January 14, 2020 at 7:17 pm #3558977AnonymousInactive
Residential project with existing house and improvements. If you are going by the book, what typically is the trigger for Building Permit or some kind of City review?
I could see a deck, pool, or retaining wall (4′ or higher) requiring this. If you don’t have these elements, do you need to go to the building department at all?January 15, 2020 at 11:26 am #3558981
It’s usually not that hard to find out by a call to the city (planning or inspections department)….but generally if they don’t review new single family, & it’s not an expansion of the house, adding of a pool, or in a special zoning district (historic, watershed, scenic highway etc.) then you’re free to do grading and to design hard surfaces and plant materials. Things that trigger permits are when there is a separate review board for appearance issues, extensive clearing or pavement affecting runoff, adding driveway access into public roadways, etc. that affect other people. In more rural areas, that could include new septic field layouts. Still, be aware of tall mature tree heights near utility easements, evergreens affecting sight distances near intersections, etc. and be sure the owners aren’t in a neighborhood with a Homeowner’s Association that could have its own guidelines and sometimes formal review.January 15, 2020 at 3:04 pm #3558985AnonymousInactive
These are newbie questions, is the jurisdictional review the only need to seal a set of plans?
I know every jurisdiction is different, any general practice guidelines for what an LA can stamp? Where do you typically draw the line?January 15, 2020 at 3:32 pm #3558986Joseph Kelleher, PLA, ASLAParticipant
Lot of things could trigger a review. For example, some municipalities regulate all hardscaping or impervious surfaces by counting them toward total lot coverage. Others have ordinances that absolutely no work within 200’ of a coastal feature can be done without a plan review and/or issuance of a permit.
The first step is to review all regulations and ordinances. As a licensed professional you have an obligation to inform your client of the applicable codes, regulations, and ordinances. If they are intent on knowingly violating these regulations, that should be a red flag, and you should look for new clients. It should not be your job to skirt the law and find ways for your client to get away with something.
As onerous as these regulations may seem, they exist for good reason, and actually go a long way to protect property values, preserve views, limit runoff, improve water quality, etc. They also create work for landscape architects!
Nearly every job I work on requires oversight at many levels, typically due to their location within sensitive coastal habitats or historic districts. The best designs consider the client’s needs and find creative solutions that work within the given regulations.
-JoeJanuary 15, 2020 at 4:41 pm #3558988AnonymousInactive
Absolutely, I understand all of the community plan(s) and zoning ordinance regulations and designing the site accordingly. My inquiry is navigating the building permit side. Is it regular practice to call the building department and see if LA’s can sign off on decks, grading plans, etc. in specific jurisdictions?January 15, 2020 at 4:44 pm #3558989
Joseph makes good points and I wanted to add to my “give a call” comment…that having to go pick up or buy a copy of an ordinance is not that common any more. A lot of ordinances and regulations are provided by the area’s government website, usually under planning or development. It’s the place to start, and will give advice on other special regulations. If you start there and get confused or puzzled, you can still call for clarifications. If the town/county has GIS layers, find the parcel on their map and look for the zone it is in and other overlays that affect it. Also special zoning cases with their own peculiar requirements (sometimes actually written for an area as small as a parcel) will have some case number shown, and the staff can provide a copy of the zoning conditions. Special conditions could be issues that won’t affect you like types of use allowed, building height, signage etc. but you don’t want to proceed unaware of extra loaded landscape buffers or for that matter invisible access or easements etc. Such things stick to the land unless formally removed. You do run into clients/owners totally unaware of what was set up in past history and they will expect YOU to lead them and research such things.January 17, 2020 at 11:45 am #3558999AnonymousInactive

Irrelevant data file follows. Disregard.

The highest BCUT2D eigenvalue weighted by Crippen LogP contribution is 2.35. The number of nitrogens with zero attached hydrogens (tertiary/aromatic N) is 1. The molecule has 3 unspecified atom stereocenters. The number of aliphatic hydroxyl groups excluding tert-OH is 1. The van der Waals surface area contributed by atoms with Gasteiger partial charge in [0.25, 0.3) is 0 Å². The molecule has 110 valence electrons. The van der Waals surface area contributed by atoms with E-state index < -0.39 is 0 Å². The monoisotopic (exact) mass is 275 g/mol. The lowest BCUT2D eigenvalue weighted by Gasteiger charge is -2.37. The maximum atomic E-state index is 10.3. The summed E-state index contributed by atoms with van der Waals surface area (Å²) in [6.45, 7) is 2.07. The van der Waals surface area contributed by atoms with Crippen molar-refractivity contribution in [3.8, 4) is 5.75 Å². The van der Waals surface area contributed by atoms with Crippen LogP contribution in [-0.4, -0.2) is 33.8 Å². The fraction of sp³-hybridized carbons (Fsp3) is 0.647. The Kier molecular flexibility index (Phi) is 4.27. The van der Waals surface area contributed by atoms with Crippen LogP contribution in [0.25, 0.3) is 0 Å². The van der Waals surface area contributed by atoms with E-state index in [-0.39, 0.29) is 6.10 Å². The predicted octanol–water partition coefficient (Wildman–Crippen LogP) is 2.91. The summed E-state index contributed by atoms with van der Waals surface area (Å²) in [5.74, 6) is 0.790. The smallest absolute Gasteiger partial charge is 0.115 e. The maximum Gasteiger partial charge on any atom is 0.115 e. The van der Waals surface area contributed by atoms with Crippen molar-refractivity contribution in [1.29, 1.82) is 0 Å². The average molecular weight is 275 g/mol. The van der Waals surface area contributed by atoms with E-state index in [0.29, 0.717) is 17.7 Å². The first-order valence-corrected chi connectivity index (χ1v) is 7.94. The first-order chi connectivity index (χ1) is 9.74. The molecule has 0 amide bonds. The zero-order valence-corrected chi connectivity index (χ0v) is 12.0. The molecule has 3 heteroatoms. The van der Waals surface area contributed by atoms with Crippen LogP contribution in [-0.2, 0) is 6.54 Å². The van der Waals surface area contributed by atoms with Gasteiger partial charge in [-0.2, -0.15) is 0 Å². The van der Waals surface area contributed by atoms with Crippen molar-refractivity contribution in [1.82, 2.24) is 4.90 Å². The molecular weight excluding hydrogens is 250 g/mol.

I completely understand the Zoning and Planning department review, I was curious about the building department review? Do you ever send you plans (decks, free-standing walls, etc.) to a building department to review it with building code?January 17, 2020 at 2:44 pm #3559004
I can only answer for where I was a planner. Planning was the “clearing house” or contact point but some other cities may do it differently. Besides our own review, we would circulate submissions to other department(s) which could be inspections, fire, transportation, public works etc. Big project developers just knew to bring multiple sets as all of them had to sign off prior to building permits. When people brought something straight to inspections, since inspections weren’t confident about commenting on setbacks etc. they would likewise refer the customer or forward the application to the planning department (or ask us to just look at it and advise them). Local staff should know who you need to see and guide you through their (short or long) maze. Some even have handout guides for what to submit to who based on the size/type/complexity of the project.
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